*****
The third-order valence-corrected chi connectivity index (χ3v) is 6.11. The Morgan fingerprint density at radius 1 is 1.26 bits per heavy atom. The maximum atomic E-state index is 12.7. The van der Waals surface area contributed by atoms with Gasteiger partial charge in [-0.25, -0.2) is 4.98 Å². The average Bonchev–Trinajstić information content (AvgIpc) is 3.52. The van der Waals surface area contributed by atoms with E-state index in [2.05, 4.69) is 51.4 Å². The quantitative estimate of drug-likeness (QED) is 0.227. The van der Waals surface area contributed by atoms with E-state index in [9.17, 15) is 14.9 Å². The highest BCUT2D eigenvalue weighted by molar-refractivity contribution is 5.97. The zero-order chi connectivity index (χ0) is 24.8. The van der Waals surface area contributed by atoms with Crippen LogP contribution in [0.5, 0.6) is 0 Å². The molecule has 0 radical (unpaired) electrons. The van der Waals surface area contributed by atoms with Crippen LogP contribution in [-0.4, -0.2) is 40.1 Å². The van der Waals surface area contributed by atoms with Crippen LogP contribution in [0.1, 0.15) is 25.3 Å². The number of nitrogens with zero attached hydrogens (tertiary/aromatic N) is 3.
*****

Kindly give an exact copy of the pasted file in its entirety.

The third-order valence-corrected chi connectivity index (χ3v) is 6.11. The Morgan fingerprint density at radius 1 is 1.26 bits per heavy atom. The maximum atomic E-state index is 12.7. The van der Waals surface area contributed by atoms with Gasteiger partial charge in [-0.25, -0.2) is 4.98 Å². The average Bonchev–Trinajstić information content (AvgIpc) is 3.52. The van der Waals surface area contributed by atoms with E-state index in [2.05, 4.69) is 51.4 Å². The quantitative estimate of drug-likeness (QED) is 0.227. The van der Waals surface area contributed by atoms with E-state index in [9.17, 15) is 14.9 Å². The highest BCUT2D eigenvalue weighted by molar-refractivity contribution is 5.97. The zero-order chi connectivity index (χ0) is 24.8. The van der Waals surface area contributed by atoms with Crippen LogP contribution in [0.5, 0.6) is 0 Å². The molecule has 0 radical (unpaired) electrons. The van der Waals surface area contributed by atoms with Crippen LogP contribution in [-0.4, -0.2) is 40.1 Å². The van der Waals surface area contributed by atoms with Crippen LogP contribution in [0.1, 0.15) is 25.3 Å². The number of nitrogens with zero attached hydrogens (tertiary/aromatic N) is 3.